The easiest way to show databases in PostgreSQL is through a database client. This is because a PostgreSQL client gives you the ability to see the databases available on the server in a user-friendly interface. Such an approach does not involve queries or commands in the terminal and makes it a perfect solution for both experienced and non-experienced users.

How to use pgAdmin to view the list of databases in PostgreSQL?

To use pgAdmin to view a list of databases in PostgreSQL, open pgAdmin and connect to your PostgreSQL server. Then, expand the Servers group in the left panel to see a list of servers. Click on the server that you want to list the databases for, and then expand the Databases group to see a list of databases.

Are there any security concerns when listing databases in PostgreSQL?

If the permissions on the PostgreSQL server have been not set correctly, a user can see databases they should not have access to. To mitigate this risk, it is important to assign the right groups and limit the use of superuser accounts to only when necessary.

Dbvis download link img
About the author
Antonello Zanini

Antonello is a software engineer, and often refers to himself as a technology bishop. His mission is to spread knowledge through writing.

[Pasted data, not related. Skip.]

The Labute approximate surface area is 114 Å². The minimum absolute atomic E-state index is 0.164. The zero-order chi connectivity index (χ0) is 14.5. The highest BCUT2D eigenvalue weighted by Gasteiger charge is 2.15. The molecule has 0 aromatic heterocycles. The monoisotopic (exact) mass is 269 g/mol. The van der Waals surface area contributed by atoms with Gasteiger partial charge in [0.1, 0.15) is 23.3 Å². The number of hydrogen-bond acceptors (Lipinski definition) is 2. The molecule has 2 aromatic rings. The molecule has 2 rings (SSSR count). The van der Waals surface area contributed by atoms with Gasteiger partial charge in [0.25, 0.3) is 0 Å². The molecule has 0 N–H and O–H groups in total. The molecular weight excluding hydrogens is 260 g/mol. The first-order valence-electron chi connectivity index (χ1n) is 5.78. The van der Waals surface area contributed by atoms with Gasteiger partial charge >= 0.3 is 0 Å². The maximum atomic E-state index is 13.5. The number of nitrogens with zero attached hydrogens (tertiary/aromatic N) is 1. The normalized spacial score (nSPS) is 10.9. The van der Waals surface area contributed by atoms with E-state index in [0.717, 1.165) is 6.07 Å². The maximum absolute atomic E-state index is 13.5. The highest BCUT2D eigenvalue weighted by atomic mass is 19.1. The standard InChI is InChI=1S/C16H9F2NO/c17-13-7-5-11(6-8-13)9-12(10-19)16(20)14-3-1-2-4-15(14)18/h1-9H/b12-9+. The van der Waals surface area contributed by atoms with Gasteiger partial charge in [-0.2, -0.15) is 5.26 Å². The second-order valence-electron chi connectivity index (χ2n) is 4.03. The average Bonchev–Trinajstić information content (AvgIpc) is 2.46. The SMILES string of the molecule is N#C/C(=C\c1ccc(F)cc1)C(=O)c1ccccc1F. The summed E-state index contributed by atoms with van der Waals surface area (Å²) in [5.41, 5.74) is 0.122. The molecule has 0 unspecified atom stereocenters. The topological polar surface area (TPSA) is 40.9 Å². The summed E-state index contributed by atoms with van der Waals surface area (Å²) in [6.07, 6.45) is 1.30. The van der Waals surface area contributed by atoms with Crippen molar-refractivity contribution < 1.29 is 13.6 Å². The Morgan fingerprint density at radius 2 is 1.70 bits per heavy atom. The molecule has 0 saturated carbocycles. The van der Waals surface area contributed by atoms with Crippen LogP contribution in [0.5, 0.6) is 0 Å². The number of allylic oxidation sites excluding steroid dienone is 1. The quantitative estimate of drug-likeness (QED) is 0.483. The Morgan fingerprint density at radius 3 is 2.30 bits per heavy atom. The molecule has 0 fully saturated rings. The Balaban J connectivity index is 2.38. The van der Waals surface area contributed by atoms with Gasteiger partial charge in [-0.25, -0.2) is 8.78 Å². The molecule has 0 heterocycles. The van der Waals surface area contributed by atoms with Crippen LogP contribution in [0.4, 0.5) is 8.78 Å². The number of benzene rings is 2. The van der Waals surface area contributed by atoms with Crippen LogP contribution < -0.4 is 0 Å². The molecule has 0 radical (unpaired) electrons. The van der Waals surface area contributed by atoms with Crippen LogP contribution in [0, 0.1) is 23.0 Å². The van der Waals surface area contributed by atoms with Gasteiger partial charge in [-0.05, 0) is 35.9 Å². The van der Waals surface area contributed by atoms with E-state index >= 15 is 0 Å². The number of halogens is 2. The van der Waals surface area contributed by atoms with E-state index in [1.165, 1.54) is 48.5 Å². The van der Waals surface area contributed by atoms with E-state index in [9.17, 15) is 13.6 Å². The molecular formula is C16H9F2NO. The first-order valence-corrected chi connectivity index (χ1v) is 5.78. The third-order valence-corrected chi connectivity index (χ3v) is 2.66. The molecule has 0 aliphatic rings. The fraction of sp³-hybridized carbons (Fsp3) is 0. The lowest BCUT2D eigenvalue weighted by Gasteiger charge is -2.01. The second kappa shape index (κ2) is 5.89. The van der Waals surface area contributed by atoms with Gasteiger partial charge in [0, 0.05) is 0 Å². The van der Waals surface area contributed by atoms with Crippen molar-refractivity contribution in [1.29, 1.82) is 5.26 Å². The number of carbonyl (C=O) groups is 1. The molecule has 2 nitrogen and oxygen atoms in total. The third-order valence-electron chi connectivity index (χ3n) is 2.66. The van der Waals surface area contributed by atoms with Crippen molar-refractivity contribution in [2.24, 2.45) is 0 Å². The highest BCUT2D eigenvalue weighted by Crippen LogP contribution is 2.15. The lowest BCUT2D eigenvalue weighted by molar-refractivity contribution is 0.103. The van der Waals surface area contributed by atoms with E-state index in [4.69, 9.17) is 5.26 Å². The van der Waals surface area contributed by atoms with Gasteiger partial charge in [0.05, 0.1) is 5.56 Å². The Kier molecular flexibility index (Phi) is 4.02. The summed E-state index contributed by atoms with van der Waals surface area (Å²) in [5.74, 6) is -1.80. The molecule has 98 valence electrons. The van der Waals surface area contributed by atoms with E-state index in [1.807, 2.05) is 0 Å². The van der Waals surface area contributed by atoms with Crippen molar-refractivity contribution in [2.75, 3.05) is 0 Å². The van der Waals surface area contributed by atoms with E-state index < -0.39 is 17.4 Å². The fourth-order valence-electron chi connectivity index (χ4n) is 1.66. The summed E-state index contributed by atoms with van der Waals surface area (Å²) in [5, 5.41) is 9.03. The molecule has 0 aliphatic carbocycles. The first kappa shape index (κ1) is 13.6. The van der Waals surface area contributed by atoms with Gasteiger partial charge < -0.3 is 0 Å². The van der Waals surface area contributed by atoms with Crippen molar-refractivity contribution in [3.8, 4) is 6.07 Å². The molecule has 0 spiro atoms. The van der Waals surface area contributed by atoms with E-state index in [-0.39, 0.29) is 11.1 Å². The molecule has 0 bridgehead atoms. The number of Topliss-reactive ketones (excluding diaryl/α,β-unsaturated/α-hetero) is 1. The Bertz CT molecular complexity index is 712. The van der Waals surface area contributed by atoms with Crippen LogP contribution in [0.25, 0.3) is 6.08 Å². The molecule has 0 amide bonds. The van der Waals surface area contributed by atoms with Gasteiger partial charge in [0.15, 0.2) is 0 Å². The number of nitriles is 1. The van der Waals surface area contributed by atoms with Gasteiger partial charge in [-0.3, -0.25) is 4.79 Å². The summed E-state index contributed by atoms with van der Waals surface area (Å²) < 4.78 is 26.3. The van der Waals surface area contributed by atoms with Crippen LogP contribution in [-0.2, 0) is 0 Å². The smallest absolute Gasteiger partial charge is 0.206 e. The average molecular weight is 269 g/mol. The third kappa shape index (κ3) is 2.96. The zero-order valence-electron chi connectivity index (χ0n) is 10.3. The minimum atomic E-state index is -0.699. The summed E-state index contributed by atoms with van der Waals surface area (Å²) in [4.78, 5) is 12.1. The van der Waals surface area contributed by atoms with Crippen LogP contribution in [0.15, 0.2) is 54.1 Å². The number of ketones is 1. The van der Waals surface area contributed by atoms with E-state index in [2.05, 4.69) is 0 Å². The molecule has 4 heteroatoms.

The Table Icon
Sign up to receive The Table's roundup
More from the table
Title Author Tags Length Published

5 Ways to Split a String in PostgreSQL

author Antonello Zanini tags POSTGRESQL Split 6 min 2024-02-29

PostgreSQL CASE: A Comprehensive Guide

author Leslie S. Gyamfi tags CASE POSTGRESQL 7 min 2024-02-22

Discover All PostgreSQL Data Types

author Antonello Zanini tags DATA TYPES POSTGRESQL 12 min 2024-02-05

A Complete Guide to pg_dump With Examples, Tips, and Tricks

author Antonello Zanini tags pg_dump POSTGRESQL 8 min 2024-01-25

A Comprehensive Guide to Data Types in Postgres

author Leslie S. Gyamfi tags DATA TYPES POSTGRESQL 10 min 2024-01-23

SQL DISTINCT: A Comprehensive Guide

author Bonnie tags DISTINCT POSTGRESQL SQL 5 MINS 2024-01-11

Date Formatting in Postgres: A Comprehensive Guide

author Leslie S. Gyamfi tags DATE POSTGRESQL 7 MINS 2023-12-11

Casting in PostgreSQL: Handling Data Type Conversions Effectively

author Leslie S. Gyamfi tags CAST POSTGRESQL 5 MINS 2023-12-07

PostgreSQL Materialized Views: A Beginner's Guide

author Ochuko Onojakpor tags POSTGRESQL VIEWS 7 MINS 2023-12-04

Postgres List Users: Two Different Approaches 

author Antonello Zanini tags LIST USERS POSTGRESQL 3 MINS 2023-11-16

The content provided on, including but not limited to code and examples, is intended for educational and informational purposes only. We do not make any warranties or representations of any kind. Read more here.

Cookie policy

We use cookies to ensure that we give you the best experience on our website. However you can change your cookie settings at any time in your browser settings. Please find our cookie policy here ↗